“And I, brethren, could not speak to you as to spiritual people but as to carnal, as to babes in Christ.”
And I, brethren,
Paul calls the members of the carnal Corinthian church “brethren.” He viewed the most carnal Christians in the New Testament as part of the family of God, albeit renegade members of that family. The issue was not their membership in the family but their status in the family, their degree of maturity.
could not speak to you as to spiritual people
The Corinthian church was full of factions because of human wisdom. They boasted in their eloquence and philosophies. Members of the congregation followed leaders who boasted of these philosophies. All this resulted in the stagnation of their Christian lives. Paul could not speak to them as to “spiritual people.” Their glory in leaders dislodged them from spiritual maturity. In chapter two, Paul explained where their orientation should be. The Corinthians should have governed their thinking by the inspired, infallible, inerrant Word of God, but instead, they allowed their thinking to be governed by human or natural wisdom.
but as to carnal, as to babes in Christ.
Previously Paul spoke of the “natural” man – the non-Christian with no capacity to relate to God or understand His revelation in Scripture. Then he spoke of the “spiritual” man – the person who has the capacity to relate to God. Now he speaks of the “carnal” person. The word “carnal” means fleshen, fleshy (literally, made of flesh). The idea is to be dominated by the flesh. (This is not the normal word for “carnal,” which carries the idea of a believer is subject to sin – a different word altogether.) The carnal person here is an immature believer; he is raw flesh.
The general context of chapters one through four deals with the subject of divisions in the church. Corinthian Christians were spiritually immature because of schism. The Corinthian believers were “spiritual” because they had the Holy Spirit indwelling them, but they were “carnal” or immature because they let sin control them. Note how Paul describes Corinthian believers as “babes” in Christ. “Babes” are immature believers. The Greek word for “babe” is an infant and refers to a baby on its mother’s breast. A baby is helpless. He called stuffy, distorted Corinthian Christian adults “babies.” What an insult!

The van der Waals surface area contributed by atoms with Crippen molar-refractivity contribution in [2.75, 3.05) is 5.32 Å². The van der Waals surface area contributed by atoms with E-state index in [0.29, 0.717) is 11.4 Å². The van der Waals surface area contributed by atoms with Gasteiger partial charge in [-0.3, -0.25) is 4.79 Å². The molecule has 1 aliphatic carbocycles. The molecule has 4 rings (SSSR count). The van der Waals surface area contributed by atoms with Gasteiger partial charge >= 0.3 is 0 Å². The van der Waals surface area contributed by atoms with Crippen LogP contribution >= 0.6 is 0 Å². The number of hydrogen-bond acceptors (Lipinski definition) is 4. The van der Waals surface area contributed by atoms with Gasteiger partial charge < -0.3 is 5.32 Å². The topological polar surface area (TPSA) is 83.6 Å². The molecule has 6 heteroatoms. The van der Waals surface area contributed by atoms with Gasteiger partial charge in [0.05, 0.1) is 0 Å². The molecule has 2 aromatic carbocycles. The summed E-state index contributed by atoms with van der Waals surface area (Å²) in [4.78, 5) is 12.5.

Romans 7:14, For we know that the law is spiritual, but I am carnal [fleshen], sold under sin.
The phrase “in Christ” is always important, for it shows that our position before God has the same status as Jesus Christ’s. Corinthian Christians were carnal, but they were “in Christ.’ They were positionally the same as mature Christians. They were positionally perfect, not because of their spirituality or their maturity but because of the work of Christ on their behalf. They could never improve their salvation because Christ made it perfect at the point of their conversion. God does not bless us because we are moral; He blesses us because of our relation to Christ. God disciplines us not to punish us, but because He wants us to live consistent with His character. He treats us on the basis of what He is and not based on who or what we are. That is the way Corinthian Christians were to treat each other when they differed.
Developing the “mind of Christ” is a process that moves from babyhood to adulthood.
Carnal Christians are spiritually infantile in the way they live their lives. The Christian as a “babe” is not a problem if he is a new Christian (1 Peter 2:1-2), but if he or she has been a Christian for many years, it is a problem. A “babe” does not live the Christian life in accordance with who he is. He is a substandard saint; he lives the Christian life below par. This is a Christian who is in the process of losing the battle of the Christian life.
A carnal Christian orients to the flesh; the flesh prompts his actions. The Holy Spirit prompts spiritual Christian’s attitudes and motivation. This is what it means to “walk in the Spirit.” The Holy Spirit influences the way of life of the believer who lives in the power of the Spirit. The question for every believer is, “Am I dominated (oriented) by the flesh or by the Holy Spirit?” Which are you? The carnal Christian is egocentric and self-centered – selfish.
The difference between a “carnal” Christian and the “natural” man is that the “carnal” Christian is a believer, but he lives like the lost. The “natural” man is completely without the life of God. The carnal or immature believer is going to heaven but barely so. Baby Christians are weak and need constant attention and protection. They depend on others for their nourishment. They take but do not give. Many Christians never grow up; they remain in infancy for their entire Christian lives. A baby that remains a baby for five years is a tragedy.
Many people turn into slackers after they become Christians. Initially, they had a heart for God and had a thirst for God and His Word, but distractions turned them away from personal growth. They watch “Joe’s other wife” on TV or read sublimation novels. These are believers on their way down, down, down spiritually. Appropriation of the principles of Scripture protects us from spiritual decline. There will be no need to join some club to fill a vacuum in life once a believer turns the growth curve up towards maturity.